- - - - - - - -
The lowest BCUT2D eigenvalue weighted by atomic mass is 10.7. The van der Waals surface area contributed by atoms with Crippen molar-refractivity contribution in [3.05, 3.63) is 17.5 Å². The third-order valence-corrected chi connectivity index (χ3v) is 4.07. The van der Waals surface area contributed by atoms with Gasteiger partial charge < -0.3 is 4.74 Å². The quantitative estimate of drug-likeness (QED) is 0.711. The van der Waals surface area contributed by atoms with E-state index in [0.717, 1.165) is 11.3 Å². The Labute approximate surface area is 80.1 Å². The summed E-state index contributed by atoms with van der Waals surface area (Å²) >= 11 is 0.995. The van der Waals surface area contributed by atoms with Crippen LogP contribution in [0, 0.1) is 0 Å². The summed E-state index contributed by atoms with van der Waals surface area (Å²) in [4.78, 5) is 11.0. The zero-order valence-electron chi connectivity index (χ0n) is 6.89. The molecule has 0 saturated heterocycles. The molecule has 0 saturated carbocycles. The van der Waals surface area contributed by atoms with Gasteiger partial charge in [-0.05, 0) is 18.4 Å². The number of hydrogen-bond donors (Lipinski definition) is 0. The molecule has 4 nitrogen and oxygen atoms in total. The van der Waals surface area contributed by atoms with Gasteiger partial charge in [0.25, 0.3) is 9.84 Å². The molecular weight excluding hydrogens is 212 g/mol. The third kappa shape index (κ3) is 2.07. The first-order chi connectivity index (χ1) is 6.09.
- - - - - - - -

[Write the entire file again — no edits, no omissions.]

The lowest BCUT2D eigenvalue weighted by atomic mass is 10.7. The van der Waals surface area contributed by atoms with Crippen molar-refractivity contribution in [3.05, 3.63) is 17.5 Å². The third-order valence-corrected chi connectivity index (χ3v) is 4.07. The van der Waals surface area contributed by atoms with Gasteiger partial charge < -0.3 is 4.74 Å². The quantitative estimate of drug-likeness (QED) is 0.711. The van der Waals surface area contributed by atoms with E-state index in [0.717, 1.165) is 11.3 Å². The Labute approximate surface area is 80.1 Å². The summed E-state index contributed by atoms with van der Waals surface area (Å²) >= 11 is 0.995. The van der Waals surface area contributed by atoms with Crippen LogP contribution in [0, 0.1) is 0 Å². The summed E-state index contributed by atoms with van der Waals surface area (Å²) in [4.78, 5) is 11.0. The zero-order valence-electron chi connectivity index (χ0n) is 6.89. The molecule has 0 saturated heterocycles. The molecule has 0 saturated carbocycles. The van der Waals surface area contributed by atoms with Gasteiger partial charge in [-0.05, 0) is 18.4 Å². The number of hydrogen-bond donors (Lipinski definition) is 0. The molecule has 4 nitrogen and oxygen atoms in total. The van der Waals surface area contributed by atoms with Gasteiger partial charge in [0.25, 0.3) is 9.84 Å². The molecular weight excluding hydrogens is 212 g/mol. The third kappa shape index (κ3) is 2.07. The first-order chi connectivity index (χ1) is 6.09.